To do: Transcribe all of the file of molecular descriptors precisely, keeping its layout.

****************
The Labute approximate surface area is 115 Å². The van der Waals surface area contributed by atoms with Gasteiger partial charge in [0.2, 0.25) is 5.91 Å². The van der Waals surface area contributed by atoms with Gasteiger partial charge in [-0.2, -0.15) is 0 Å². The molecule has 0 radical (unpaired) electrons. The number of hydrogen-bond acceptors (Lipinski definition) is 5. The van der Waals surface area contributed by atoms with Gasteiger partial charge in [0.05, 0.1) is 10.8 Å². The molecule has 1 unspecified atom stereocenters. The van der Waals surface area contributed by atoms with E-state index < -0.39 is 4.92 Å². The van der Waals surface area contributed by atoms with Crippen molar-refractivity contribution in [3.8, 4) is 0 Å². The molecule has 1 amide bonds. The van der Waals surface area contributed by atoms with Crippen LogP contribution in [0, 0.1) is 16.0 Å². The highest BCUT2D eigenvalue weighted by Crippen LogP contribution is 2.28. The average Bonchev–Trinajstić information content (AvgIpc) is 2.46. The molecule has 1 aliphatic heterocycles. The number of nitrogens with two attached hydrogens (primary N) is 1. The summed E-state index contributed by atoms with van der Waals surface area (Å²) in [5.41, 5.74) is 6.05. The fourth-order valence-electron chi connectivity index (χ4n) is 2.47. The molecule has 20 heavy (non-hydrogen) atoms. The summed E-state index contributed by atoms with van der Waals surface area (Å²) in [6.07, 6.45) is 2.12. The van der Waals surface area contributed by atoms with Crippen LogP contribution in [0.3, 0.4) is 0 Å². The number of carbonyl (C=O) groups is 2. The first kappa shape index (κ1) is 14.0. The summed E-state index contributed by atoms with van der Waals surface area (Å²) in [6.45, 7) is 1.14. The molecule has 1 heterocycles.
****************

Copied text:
The Labute approximate surface area is 115 Å². The van der Waals surface area contributed by atoms with Gasteiger partial charge in [0.2, 0.25) is 5.91 Å². The van der Waals surface area contributed by atoms with Gasteiger partial charge in [-0.2, -0.15) is 0 Å². The molecule has 0 radical (unpaired) electrons. The number of hydrogen-bond acceptors (Lipinski definition) is 5. The van der Waals surface area contributed by atoms with Gasteiger partial charge in [0.05, 0.1) is 10.8 Å². The molecule has 1 unspecified atom stereocenters. The van der Waals surface area contributed by atoms with E-state index < -0.39 is 4.92 Å². The van der Waals surface area contributed by atoms with Crippen molar-refractivity contribution in [3.8, 4) is 0 Å². The molecule has 1 amide bonds. The van der Waals surface area contributed by atoms with Crippen LogP contribution in [0, 0.1) is 16.0 Å². The highest BCUT2D eigenvalue weighted by Crippen LogP contribution is 2.28. The average Bonchev–Trinajstić information content (AvgIpc) is 2.46. The molecule has 1 aliphatic heterocycles. The number of nitrogens with two attached hydrogens (primary N) is 1. The summed E-state index contributed by atoms with van der Waals surface area (Å²) in [5.41, 5.74) is 6.05. The fourth-order valence-electron chi connectivity index (χ4n) is 2.47. The molecule has 20 heavy (non-hydrogen) atoms. The summed E-state index contributed by atoms with van der Waals surface area (Å²) in [6.07, 6.45) is 2.12. The van der Waals surface area contributed by atoms with Crippen LogP contribution in [0.3, 0.4) is 0 Å². The number of carbonyl (C=O) groups is 2. The first kappa shape index (κ1) is 14.0. The summed E-state index contributed by atoms with van der Waals surface area (Å²) in [6.45, 7) is 1.14. The molecule has 1 heterocycles.